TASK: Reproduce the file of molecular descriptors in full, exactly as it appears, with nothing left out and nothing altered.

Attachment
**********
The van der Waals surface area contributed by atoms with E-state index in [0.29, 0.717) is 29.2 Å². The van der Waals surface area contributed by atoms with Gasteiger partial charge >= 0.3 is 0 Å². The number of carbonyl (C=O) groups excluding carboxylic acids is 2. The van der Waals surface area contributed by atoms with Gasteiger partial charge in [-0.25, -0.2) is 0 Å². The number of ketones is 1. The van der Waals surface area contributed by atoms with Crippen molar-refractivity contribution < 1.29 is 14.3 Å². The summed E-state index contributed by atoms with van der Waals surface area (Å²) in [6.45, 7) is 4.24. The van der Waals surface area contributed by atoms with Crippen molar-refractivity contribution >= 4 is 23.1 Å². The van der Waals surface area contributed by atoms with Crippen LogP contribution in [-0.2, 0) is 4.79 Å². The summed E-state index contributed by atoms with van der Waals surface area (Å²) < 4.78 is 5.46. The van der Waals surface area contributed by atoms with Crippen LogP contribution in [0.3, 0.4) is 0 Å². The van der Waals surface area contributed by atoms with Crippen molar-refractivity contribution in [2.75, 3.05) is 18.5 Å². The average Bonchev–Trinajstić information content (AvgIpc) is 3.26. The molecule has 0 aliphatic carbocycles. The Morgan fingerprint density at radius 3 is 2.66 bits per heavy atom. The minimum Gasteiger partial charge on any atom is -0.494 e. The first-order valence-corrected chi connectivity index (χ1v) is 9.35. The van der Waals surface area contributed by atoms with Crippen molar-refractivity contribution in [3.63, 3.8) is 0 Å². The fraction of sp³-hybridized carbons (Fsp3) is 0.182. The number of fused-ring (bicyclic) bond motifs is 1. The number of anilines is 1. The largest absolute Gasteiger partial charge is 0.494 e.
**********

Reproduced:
The van der Waals surface area contributed by atoms with E-state index in [0.29, 0.717) is 29.2 Å². The van der Waals surface area contributed by atoms with Gasteiger partial charge >= 0.3 is 0 Å². The number of carbonyl (C=O) groups excluding carboxylic acids is 2. The van der Waals surface area contributed by atoms with Gasteiger partial charge in [-0.25, -0.2) is 0 Å². The number of ketones is 1. The van der Waals surface area contributed by atoms with Crippen molar-refractivity contribution < 1.29 is 14.3 Å². The summed E-state index contributed by atoms with van der Waals surface area (Å²) in [6.45, 7) is 4.24. The van der Waals surface area contributed by atoms with Crippen molar-refractivity contribution >= 4 is 23.1 Å². The van der Waals surface area contributed by atoms with Crippen LogP contribution in [-0.2, 0) is 4.79 Å². The summed E-state index contributed by atoms with van der Waals surface area (Å²) < 4.78 is 5.46. The van der Waals surface area contributed by atoms with Crippen LogP contribution in [0.3, 0.4) is 0 Å². The van der Waals surface area contributed by atoms with Crippen molar-refractivity contribution in [2.75, 3.05) is 18.5 Å². The average Bonchev–Trinajstić information content (AvgIpc) is 3.26. The molecule has 0 aliphatic carbocycles. The Morgan fingerprint density at radius 3 is 2.66 bits per heavy atom. The minimum Gasteiger partial charge on any atom is -0.494 e. The first-order valence-corrected chi connectivity index (χ1v) is 9.35. The van der Waals surface area contributed by atoms with Crippen molar-refractivity contribution in [3.63, 3.8) is 0 Å². The fraction of sp³-hybridized carbons (Fsp3) is 0.182. The number of fused-ring (bicyclic) bond motifs is 1. The number of anilines is 1. The largest absolute Gasteiger partial charge is 0.494 e.